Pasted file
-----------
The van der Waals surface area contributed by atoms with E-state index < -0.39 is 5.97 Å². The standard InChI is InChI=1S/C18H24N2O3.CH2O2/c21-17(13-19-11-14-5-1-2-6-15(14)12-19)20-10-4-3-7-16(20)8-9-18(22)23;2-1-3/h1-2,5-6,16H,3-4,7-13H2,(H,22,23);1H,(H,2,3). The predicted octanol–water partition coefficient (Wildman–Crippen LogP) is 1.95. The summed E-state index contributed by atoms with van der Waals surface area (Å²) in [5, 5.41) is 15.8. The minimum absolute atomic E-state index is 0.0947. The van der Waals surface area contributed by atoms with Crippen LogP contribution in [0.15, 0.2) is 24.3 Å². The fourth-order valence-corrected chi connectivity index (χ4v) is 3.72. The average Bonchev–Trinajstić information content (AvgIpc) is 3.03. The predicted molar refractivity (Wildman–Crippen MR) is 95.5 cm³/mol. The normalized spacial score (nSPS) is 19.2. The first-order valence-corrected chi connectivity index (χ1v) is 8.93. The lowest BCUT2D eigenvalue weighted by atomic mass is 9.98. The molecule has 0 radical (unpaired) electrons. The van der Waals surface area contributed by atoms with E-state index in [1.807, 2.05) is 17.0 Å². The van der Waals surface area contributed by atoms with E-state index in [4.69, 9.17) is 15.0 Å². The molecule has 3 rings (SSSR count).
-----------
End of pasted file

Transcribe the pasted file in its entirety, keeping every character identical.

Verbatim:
The van der Waals surface area contributed by atoms with E-state index < -0.39 is 5.97 Å². The standard InChI is InChI=1S/C18H24N2O3.CH2O2/c21-17(13-19-11-14-5-1-2-6-15(14)12-19)20-10-4-3-7-16(20)8-9-18(22)23;2-1-3/h1-2,5-6,16H,3-4,7-13H2,(H,22,23);1H,(H,2,3). The predicted octanol–water partition coefficient (Wildman–Crippen LogP) is 1.95. The summed E-state index contributed by atoms with van der Waals surface area (Å²) in [5, 5.41) is 15.8. The minimum absolute atomic E-state index is 0.0947. The van der Waals surface area contributed by atoms with Crippen LogP contribution in [0.15, 0.2) is 24.3 Å². The fourth-order valence-corrected chi connectivity index (χ4v) is 3.72. The average Bonchev–Trinajstić information content (AvgIpc) is 3.03. The predicted molar refractivity (Wildman–Crippen MR) is 95.5 cm³/mol. The normalized spacial score (nSPS) is 19.2. The first-order valence-corrected chi connectivity index (χ1v) is 8.93. The lowest BCUT2D eigenvalue weighted by atomic mass is 9.98. The molecule has 0 radical (unpaired) electrons. The van der Waals surface area contributed by atoms with E-state index in [1.807, 2.05) is 17.0 Å². The van der Waals surface area contributed by atoms with E-state index in [4.69, 9.17) is 15.0 Å². The molecule has 3 rings (SSSR count).